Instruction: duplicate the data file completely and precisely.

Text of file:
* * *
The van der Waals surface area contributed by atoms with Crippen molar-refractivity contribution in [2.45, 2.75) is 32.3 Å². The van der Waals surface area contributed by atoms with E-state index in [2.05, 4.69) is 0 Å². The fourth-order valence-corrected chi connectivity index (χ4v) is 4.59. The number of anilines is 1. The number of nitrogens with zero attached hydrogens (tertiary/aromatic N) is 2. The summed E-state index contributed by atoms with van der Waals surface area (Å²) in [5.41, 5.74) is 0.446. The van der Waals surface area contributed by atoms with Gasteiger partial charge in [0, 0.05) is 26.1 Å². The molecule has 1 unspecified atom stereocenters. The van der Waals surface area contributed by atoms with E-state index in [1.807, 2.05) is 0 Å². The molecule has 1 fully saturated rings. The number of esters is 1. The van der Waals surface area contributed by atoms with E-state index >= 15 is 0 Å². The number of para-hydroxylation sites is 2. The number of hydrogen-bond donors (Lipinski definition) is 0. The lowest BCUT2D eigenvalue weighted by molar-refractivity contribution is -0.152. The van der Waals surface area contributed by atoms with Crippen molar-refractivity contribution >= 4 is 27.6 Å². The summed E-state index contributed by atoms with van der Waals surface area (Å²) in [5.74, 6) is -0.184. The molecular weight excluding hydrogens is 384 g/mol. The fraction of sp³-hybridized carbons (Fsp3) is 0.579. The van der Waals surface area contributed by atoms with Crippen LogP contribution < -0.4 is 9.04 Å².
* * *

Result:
The van der Waals surface area contributed by atoms with Crippen molar-refractivity contribution in [2.45, 2.75) is 32.3 Å². The van der Waals surface area contributed by atoms with E-state index in [2.05, 4.69) is 0 Å². The fourth-order valence-corrected chi connectivity index (χ4v) is 4.59. The number of anilines is 1. The number of nitrogens with zero attached hydrogens (tertiary/aromatic N) is 2. The summed E-state index contributed by atoms with van der Waals surface area (Å²) in [5.41, 5.74) is 0.446. The van der Waals surface area contributed by atoms with Gasteiger partial charge in [0, 0.05) is 26.1 Å². The molecule has 1 unspecified atom stereocenters. The van der Waals surface area contributed by atoms with E-state index in [1.807, 2.05) is 0 Å². The molecule has 1 fully saturated rings. The number of esters is 1. The van der Waals surface area contributed by atoms with E-state index >= 15 is 0 Å². The number of para-hydroxylation sites is 2. The number of hydrogen-bond donors (Lipinski definition) is 0. The lowest BCUT2D eigenvalue weighted by molar-refractivity contribution is -0.152. The van der Waals surface area contributed by atoms with Crippen molar-refractivity contribution >= 4 is 27.6 Å². The summed E-state index contributed by atoms with van der Waals surface area (Å²) in [5.74, 6) is -0.184. The molecular weight excluding hydrogens is 384 g/mol. The fraction of sp³-hybridized carbons (Fsp3) is 0.579. The van der Waals surface area contributed by atoms with Crippen LogP contribution < -0.4 is 9.04 Å².